Penlee House Gallery & Museum, Penzance
The artistic heart of West Cornwall's history

Photography

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Visit of HRH Princess Anne To Penzance

HRH Princess Anne with Mayor, Dr. W.J. Turney

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Visit of HRH Princess Anne To Penzance

HRH Princess Anne and her party are being shown around the maritime museum in Chapel Street by Mr. Roland Morris, owner

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Visit of HRH Princess Anne To Penzance

HRH Princess Anne and her party are visiting Tremaen Pottery. Peter Ellery shows HRH some of the lamp bases made there.

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Visit of HRH Princess Anne To Penzance

HRH Princess Anne and her party are visiting Tremaen Pottery. Peter Ellery presents HRH with one of the lamp bases made there.

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Visit of HRH Princess Anne To Penzance

HRH Princess Anne with Mayor, Dr. W.J. Turney

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Visitors To HMS Warspite

Visitors on HMS Warspite (l-r) workman, Cecil Francis St.Aubyn (Lord St.Levan), Giles St.Aubyn, Piers St.Aubyn. Having broken her tow to the breaker's yard, HMS Warspite grounded ashore at Prussia Cove on 23 April 1947, she was refloated on the next day's tide.

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Voluntary Emergency Services Carry Out A De-contamination Drill

Five men in protective gear with one operating a fire hydrant on the pavement, outside the Magistrates Court at the eastern end of St John's Hall together with an unidentified man in a suit, thought to be Mr Williams, Head Gardener at Penlee House, with a suitcase marked with 'DANGER'. This would appear to be the end of a drill during WW2. In the top right hand corner is the 'stepped' exterior of the St John's Ambulance Brigade building. Part of the sign for the Rates Office is above the door on the left and the back of the support vehicle is in the background adjacent to the sign for the car park.

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W & S, Penlee Lifeboat

W and S lifeboat, with passengers, approaching Mousehole harbour. Cox Eddie Madron (coxswain), 2nd from left; Jack Worth (second coxswain) behind wheel; Owen Ladner behind funnel; Arnold Gartrell at bow. The RNLI flag flies from the masthead. The W and S was a Watson (cabin) motor lifeboat stationed at Penlee Point from 1931 to 1960. She replaced the Watson (open) motor lifeboat The Brothers and was herself replaced by the Solomon Browne. In a fresh south westerly wind, a wave-dashed St Clement's Isle fills the background. On one day a year local branches of the RNLI held a 'lifeboat day' to thank the volunteers and to raise funds - trips on the lifeboat were often offered.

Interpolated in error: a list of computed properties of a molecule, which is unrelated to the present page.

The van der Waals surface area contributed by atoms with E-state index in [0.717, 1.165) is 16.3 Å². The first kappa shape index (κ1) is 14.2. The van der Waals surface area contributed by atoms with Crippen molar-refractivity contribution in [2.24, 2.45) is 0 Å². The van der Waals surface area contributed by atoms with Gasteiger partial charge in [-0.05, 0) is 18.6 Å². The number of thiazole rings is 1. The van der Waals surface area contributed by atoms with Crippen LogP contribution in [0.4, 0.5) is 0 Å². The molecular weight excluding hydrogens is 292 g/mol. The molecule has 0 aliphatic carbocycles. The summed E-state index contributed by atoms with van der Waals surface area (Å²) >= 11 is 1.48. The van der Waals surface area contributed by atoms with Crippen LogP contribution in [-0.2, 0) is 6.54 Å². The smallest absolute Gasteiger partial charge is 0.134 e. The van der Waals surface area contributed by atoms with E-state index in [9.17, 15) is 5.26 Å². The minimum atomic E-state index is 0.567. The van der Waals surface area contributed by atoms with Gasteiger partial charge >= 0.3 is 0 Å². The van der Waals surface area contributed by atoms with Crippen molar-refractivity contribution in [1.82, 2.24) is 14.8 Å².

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W And S Lifeboat, The W And S At Mousehole

W and S lifeboat, with passengers on board, comes alongside the south (old) quay at Mousehole harbour. The coxswain is E Madron; Jack Worth, bowman, is placing the forward fender prior to landing.

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W B Michell, 10 Market Place

New shop front of WB Michell 10 Market Place. Part of the 1919 sign showing W B Michell and Son is displayed in the Penlee House Museum together with the large glass panel from the doorway advertising ‘Wedding presents, Souvenirs, Novelties in jewellery, watches and clocks’, engraved in gold. The shop, selling jewellery, clocks, watches, cut glass, sports cups, salvers, cutlery, etc. was a landmark site from 1897 until 1986. Such small businesses defined Penzance as a market town in the 19th and 20th centuries. Photograph 2006.54 shows clearly the gas lamp outside the shop. Offices are on the first floor with a store at the back; above that a resident watchmaker worked in the corner section with a workshop being above the offices. During World War II, a large bomb landed opposite the shop destroying Poole’s Brewery, which in 2014 is the Greenmarket Car Park, blowing out half of the windows and destroying the plaster and some of the roof.

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W B Michell, 10 Market Place

William B Michell outside his shop at 10 Market Place. He purchased the shop to the right and photograph 2006.53 shows the new shop front. Part of the 1919 sign showing W B Michell and Son is displayed in the Penlee House Museum together with the large glass panel from the doorway advertising ‘Wedding presents, Souvenirs, Novelties in jewellery, watches and clocks’, engraved in gold. The shop, selling jewellery, clocks, watches, cut glass, sports cups, salvers, cutlery, etc. was a landmark site from 1897 until 1986. Such small businesses defined Penzance as a market town in the 19th and 20th centuries. Photograph 2006.54 shows clearly the gas lamp outside the shop. Offices are on the first floor with a store at the back; above that a resident watchmaker worked in the corner section with a workshop being above the offices. During World War Two,a large bomb landed opposite the shop destroying Poole’s Brewery, which in 2014 is the Greenmarket Car Park, blowing out half of the windows and destroying the plaster and some of the roof.

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W N Bassett, Tobacconist And Cigar Merchant